I nearly gave up on “Ask Again, Yes,” the story of two policemen, their families and the tribulations they endure. The beginning of Mary Beth Keane’s novel is so sad I set it aside before giving it another go. I’m glad I did, otherwise I would have missed a gripping, hopeful story.
It’s 1973. Francis Gleeson and Brian Stanhope meet in their 20s as rookies in the police academy in New York City. Two years later, Gleeson and his wife Lena, and Stanhope and Anne become neighbors when they move outside the city.
The Gleesons have a child, with another on the way, and Lena is overjoyed at having the Stanhopes next door so she can share motherhood with Anne, who’s also pregnant. Anne loses her child almost at full term, the incident morphing into mental issues that cause Anne to shun any advances at friendship that Lena makes.
Anne is openly hostile to the Gleesons and to her long-suffering husband, who makes excuses for Anne’s outbursts because he’s been raised by an alcoholic mother and has walked right back into a dysfunctional relationship. Eventually Anne gets pregnant again, and has a child named Peter, who becomes fast friends with the Gleesons’ third daughter Kate.
Anne does her best to keep the children apart, even as they become preteens, when an explosive event alters the couples’ lives ever after, and filters down, affecting Peter and Kate’s futures for years to come.
Keane has created a slate of rich, fully human characters facing complex familial issues with intelligence and grace. She’s penned a novel that will shake and inspire readers with its themes of mental illness, alcoholism — of loyalty, forgiveness and love. Stick with it and “Ask Again, Yes,” will reward.
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Two teenagers are introduced to one another in a stationery shop in Tehran. It’s 1953, a tumultuous time for Iran, the streets rife with demonstrations, political strife rampant.
Amid the chaos, Roya who has a passion for Persian poetry and Bahman, a boy with strong political beliefs, bent on changing the world, fall in love as they continue to meet in the shop; it’s owned by Mr. Fakhri, a caring, wise man with secrets divulged later in this tender, beautifully crafted novel.
“The Stationery Shop,” by Marjan Kamali, alternates between the couples’ present and past, beginning 60 years after tragic circumstances separate Roya and Bahman. The teens planned to marry in secret, but violence breaks out in the square where the ill-fated lovers were going to rendezvous. Separated, with little knowledge of one another, their love endures.
Years later, Roya, now in her 70s, has lived in America for decades with her goodhearted, predictable husband Walter. She’s shocked to learn that Bahman is in the States too — resides not far from her in a nursing home — a fact that stirs long-suppressed emotions.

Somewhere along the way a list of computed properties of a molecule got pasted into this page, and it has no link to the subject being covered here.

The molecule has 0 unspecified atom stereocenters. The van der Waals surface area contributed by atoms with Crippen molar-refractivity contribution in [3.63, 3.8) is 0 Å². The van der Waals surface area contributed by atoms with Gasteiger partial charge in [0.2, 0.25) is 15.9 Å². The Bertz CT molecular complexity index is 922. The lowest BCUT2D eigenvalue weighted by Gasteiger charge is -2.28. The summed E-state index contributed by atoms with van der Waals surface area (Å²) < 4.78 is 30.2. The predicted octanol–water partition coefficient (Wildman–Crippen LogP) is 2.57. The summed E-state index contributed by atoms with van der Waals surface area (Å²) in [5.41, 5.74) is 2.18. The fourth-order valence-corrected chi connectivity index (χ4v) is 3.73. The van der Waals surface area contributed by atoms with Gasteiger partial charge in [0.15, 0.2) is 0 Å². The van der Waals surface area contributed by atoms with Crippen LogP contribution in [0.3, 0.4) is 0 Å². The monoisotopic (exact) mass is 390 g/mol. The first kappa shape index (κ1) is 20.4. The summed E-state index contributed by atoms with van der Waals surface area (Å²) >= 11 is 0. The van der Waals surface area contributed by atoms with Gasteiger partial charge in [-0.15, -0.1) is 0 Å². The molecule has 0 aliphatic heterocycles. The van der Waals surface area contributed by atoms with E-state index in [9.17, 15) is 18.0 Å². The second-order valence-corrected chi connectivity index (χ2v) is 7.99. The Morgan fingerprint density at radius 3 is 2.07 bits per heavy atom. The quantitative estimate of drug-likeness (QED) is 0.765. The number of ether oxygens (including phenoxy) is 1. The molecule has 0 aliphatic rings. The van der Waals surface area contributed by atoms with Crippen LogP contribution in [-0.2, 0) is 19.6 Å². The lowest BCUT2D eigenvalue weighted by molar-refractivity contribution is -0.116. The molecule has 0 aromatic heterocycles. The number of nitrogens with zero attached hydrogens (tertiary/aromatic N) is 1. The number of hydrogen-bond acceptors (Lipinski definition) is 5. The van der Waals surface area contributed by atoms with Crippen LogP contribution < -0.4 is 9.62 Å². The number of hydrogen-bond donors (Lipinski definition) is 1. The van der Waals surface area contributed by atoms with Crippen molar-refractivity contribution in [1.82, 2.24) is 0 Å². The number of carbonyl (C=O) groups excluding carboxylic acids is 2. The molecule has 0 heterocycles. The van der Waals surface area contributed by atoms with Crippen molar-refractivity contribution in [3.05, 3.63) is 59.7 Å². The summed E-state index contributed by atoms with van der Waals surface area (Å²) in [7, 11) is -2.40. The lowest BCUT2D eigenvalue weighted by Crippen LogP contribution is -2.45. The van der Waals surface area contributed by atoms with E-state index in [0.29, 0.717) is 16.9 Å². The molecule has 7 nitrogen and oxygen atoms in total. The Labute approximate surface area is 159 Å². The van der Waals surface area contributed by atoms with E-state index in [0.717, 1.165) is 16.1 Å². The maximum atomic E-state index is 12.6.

At Walter’s urging, Roya visits Bahman at the care center. The outcome of their reunion comprises the final section of the book, a conclusion that reduced me to tears. “The Stationery Shop” is an exemplary novel about families, and how our secrets build walls and make us ill. It’s a passionate book about love that endures and how fate often intervenes, forcing us to take paths we never would have envisioned.
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“Searching for Sylvie Lee” is a complex mystery by Jean Kwok that keeps readers guessing. It’s easy to break into this masterfully written story told in alternating chapters by Amy and Sylvie Lee, Chinese sisters, and their mother.
We’re introduced to Amy, the younger sister, living in America, where she’s been born to immigrant parents who never acclimated to their adopted country. They work menial jobs and seem to have little love left for one another.
Worry consumes Amy when she gets a call from Amsterdam. Her cousin informs her that Sylvie’s missing. Sylvie had traveled to the Netherlands to be with her grandmother, who was dying, and Lukas assumes when she disappears that she’s returned to America. But her family doesn’t know her whereabouts.
Lukas’ call sets into motion the disappearance central to the novel, the backstory providing clues to Sylvie’s history, suspicions arising as the author tosses out breadcrumbs that throw us this way and that as we try to decipher if someone’s murdered Sylvie or if she’s committed suicide.
Amy’s determined to discover what’s happened to her big sister, and goes to Amsterdam to stay with Lukas, and his parents, who raised Sylvie the first nine years of her life, because Sylvie’s parents were poor immigrants and didn’t think they could provide for her.
With little help from the Dutch police, Amy takes over the investigation and a myriad of suspect characters are introduced.
“Searching for Sylvie Lee” is a must-read about a bond between sisters that knows no bounds — loyalty persists and secrets come to light as Amy digs deep into her family’s past. This engaging story will be of special interest to those who’ve visited or plan to visit Amsterdam; many of its landmarks serve as a backdrop for the mystery.
Books suggested in “Novel Ideas” can be checked out at Washington Public Library or purchased at Neighborhood Reads, 401 Lafayette St., in Downtown Washington.